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Date: 2024-05-21 Page is: DBtxt001.php txt00023388

Seaweed Farm In Taizhou ... Aerial view of farmers working at a seaweed farm on November 24, 2021 in Taizhou. Jiang Youqing / VCG / Getty Images

Original article:
Peter Burgess COMMENTARY

Peter Burgess
Algae Farms Could Help Increase Global Food Production by 50% by 2050

Written by: Cristen Hemingway Jaynes ... Edited by Irma Omerhodzic

Updated: October 7, 2022

In order to feed a global population that is expected to increase by more than two billion by 2050, we’re going to have to reconfigure our food system. Microalgae — single-celled photosynthetic microorganisms that live in both seawater and freshwater — could be the food of the future.

Microalgae are an excellent source of vitamins and packed with protein. Aquaculture cultivation of this nutrient-dense food in seawater along the coastlines of the Global South could contribute to an increase in food production of 50 percent and feed an estimated 10 billion people by 2050, according to a press release by the Cornell Chronicle.

A new paper, “Transforming the Future of Marine Aquaculture: A Circular Economy Approach,” published in the journal Oceanography, explores the possibility of growing microalgae to help provide humans’ projected future food demands while improving the sustainability of the world’s food supply.

Climate change, the degradation of the environment, finite areas of arable land and shortages of freshwater all limit the quantity of land-based agriculture the planet can support, the paper said.

“We have an opportunity to grow food that is highly nutritious, fast-growing, and we can do it in environments where we’re not competing for other uses,” said Professor Emeritus of Earth and Atmospheric Sciences at Cornell University Charles Greene, who was the senior author of the paper, in the press release. “And because we’re growing it in relatively enclosed and controlled facilities, we don’t have the same kind of environmental impacts.”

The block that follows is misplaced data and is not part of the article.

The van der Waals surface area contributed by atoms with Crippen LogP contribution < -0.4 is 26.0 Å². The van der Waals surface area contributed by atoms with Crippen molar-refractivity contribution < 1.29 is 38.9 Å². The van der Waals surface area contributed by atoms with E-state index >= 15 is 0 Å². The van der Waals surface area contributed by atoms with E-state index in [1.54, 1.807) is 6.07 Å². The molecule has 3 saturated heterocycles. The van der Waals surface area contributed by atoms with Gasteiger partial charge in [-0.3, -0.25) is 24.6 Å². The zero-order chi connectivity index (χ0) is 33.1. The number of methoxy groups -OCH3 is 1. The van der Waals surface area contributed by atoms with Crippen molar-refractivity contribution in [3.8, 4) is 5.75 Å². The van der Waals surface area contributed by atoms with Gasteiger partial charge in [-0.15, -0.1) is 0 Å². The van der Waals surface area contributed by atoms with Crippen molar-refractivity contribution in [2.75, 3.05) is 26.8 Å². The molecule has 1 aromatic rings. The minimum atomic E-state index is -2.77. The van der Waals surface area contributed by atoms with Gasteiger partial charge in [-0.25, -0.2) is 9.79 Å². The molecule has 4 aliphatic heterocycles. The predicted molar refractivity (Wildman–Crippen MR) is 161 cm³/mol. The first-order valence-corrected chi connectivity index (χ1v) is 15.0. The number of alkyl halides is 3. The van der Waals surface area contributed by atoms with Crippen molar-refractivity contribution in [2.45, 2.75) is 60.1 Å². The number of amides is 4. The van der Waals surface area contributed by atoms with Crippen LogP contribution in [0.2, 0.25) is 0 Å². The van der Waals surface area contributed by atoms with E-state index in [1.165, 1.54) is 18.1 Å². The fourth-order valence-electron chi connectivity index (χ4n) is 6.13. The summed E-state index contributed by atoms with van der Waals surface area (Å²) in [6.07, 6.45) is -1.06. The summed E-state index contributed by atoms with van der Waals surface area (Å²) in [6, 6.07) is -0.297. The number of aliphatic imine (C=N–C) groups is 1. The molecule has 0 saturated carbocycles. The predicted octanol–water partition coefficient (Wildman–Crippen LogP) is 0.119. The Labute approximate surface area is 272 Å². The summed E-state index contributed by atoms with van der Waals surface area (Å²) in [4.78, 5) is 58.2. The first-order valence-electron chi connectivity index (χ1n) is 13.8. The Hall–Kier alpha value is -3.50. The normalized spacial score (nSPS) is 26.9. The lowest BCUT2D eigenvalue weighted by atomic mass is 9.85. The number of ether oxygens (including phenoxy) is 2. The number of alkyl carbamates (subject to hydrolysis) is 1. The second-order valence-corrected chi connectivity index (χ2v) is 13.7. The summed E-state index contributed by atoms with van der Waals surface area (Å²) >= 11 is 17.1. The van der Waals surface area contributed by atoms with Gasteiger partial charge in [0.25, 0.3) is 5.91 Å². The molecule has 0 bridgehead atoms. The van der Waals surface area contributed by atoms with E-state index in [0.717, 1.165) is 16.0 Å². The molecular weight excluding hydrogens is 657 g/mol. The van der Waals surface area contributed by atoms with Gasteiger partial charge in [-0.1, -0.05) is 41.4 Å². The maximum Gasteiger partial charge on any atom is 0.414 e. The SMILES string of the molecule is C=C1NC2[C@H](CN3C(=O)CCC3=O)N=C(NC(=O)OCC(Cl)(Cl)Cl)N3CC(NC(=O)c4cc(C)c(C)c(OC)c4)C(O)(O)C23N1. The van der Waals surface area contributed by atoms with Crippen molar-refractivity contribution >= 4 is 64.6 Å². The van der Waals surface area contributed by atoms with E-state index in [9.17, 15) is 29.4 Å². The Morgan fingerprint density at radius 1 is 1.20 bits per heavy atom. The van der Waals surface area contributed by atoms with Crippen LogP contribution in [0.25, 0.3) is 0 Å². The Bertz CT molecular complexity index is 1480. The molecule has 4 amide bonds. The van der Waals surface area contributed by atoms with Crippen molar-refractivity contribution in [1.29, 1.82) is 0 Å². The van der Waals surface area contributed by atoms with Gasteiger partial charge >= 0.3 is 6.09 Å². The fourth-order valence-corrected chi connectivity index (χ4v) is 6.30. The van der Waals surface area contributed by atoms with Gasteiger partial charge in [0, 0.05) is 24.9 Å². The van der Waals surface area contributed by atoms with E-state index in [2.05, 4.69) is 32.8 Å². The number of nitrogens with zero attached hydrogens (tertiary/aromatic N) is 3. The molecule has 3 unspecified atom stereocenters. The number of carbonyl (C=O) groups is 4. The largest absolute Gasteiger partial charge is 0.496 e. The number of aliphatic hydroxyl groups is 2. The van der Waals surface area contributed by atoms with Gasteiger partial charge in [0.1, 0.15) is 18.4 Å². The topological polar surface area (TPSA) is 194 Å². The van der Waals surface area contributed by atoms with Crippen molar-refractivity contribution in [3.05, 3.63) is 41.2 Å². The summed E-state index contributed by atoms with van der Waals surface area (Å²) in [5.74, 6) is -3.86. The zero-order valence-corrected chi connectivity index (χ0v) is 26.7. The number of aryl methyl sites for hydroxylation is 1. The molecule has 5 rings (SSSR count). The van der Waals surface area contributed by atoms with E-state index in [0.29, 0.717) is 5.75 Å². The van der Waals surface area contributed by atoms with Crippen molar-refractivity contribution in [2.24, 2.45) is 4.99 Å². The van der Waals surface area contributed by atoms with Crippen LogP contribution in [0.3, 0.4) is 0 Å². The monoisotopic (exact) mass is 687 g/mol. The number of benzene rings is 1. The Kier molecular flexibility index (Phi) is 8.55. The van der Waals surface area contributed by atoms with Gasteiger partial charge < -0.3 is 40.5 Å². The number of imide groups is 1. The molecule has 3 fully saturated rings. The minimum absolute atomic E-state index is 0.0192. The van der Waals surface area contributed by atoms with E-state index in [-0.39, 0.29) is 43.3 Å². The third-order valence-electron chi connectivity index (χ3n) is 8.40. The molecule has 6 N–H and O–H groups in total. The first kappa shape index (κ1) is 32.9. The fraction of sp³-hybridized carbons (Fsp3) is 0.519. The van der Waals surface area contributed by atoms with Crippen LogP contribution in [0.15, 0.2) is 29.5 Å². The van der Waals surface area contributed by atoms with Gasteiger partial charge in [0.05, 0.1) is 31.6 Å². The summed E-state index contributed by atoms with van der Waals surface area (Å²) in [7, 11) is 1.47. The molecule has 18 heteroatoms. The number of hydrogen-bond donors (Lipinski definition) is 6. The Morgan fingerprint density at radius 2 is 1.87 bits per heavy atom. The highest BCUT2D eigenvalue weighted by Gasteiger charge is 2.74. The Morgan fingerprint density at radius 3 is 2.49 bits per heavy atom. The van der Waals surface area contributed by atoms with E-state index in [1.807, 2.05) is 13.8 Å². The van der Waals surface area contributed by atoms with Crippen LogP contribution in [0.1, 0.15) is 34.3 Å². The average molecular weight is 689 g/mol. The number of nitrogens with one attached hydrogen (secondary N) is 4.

The researchers said growing algae in aquaculture facilities along the coast could be a solution to the limits being put on aquaculture of seaweed, shellfish and fish, as well as the already overfished wild populations.

According to predictions using a geographic information systems (GIS)-based model developed by Celina Scott-Buechler, a former graduate student at Cornell, the best places for onshore algae farms are the coastal regions, including deserts, of the Global South.

“Algae can actually become the breadbasket for the Global South,” said Greene in the press release. “In that narrow strip of land, we can produce more than all the protein that the world will need.”

Algae not only provides omega-3 fatty acids that can be found in fish, it also has minerals and amino acids that are often missing in vegetarian diets.

It also grows ten times faster than conventional crops and can be grown without wasting fertilizers, half of which can be lost in terrestrial farming through runoff and end up polluting water sources. The self-contained facilities where algae is grown means leftover nutrients can be reused.

Algae needs carbon dioxide to grow in aquaculture ponds, which can be a plus for the climate crisis.

“If we use algae in these long-lived structural materials, then we have the potential to be carbon negative, and part of the solution to climate change,” said Greene in the press release.

Gathering carbon dioxide is an expensive and inefficient endeavor, but experiments are being done with solar technologies to try and improve the process of capturing carbon from the air.

One major hurdle is pretty basic: will people accept algae as a part of their diets and for use in other contexts?

Algae can be added to plant-based meat alternatives that now rely on soy and pea, which aren’t as nutritious. Some of the researchers have found that hens who are given feed supplemented with algae lay eggs with triple the amount of omega-3 fatty acids.

“We believe in the potential of microalgae to reimagine how we eat,” said cofounder of We Are the New Farmers Jonas Guenther, as Grist reported.

Cristen Hemingway Jaynes ... Cristen is a writer of fiction and nonfiction. She holds a JD and an Ocean & Coastal Law Certificate from University of Oregon School of Law and an MA in Creative Writing from Birkbeck, University of London. She is the author of the short story collection The Smallest of Entryways, as well as the travel biography, Ernest’s Way: An International Journey Through Hemingway’s Life.

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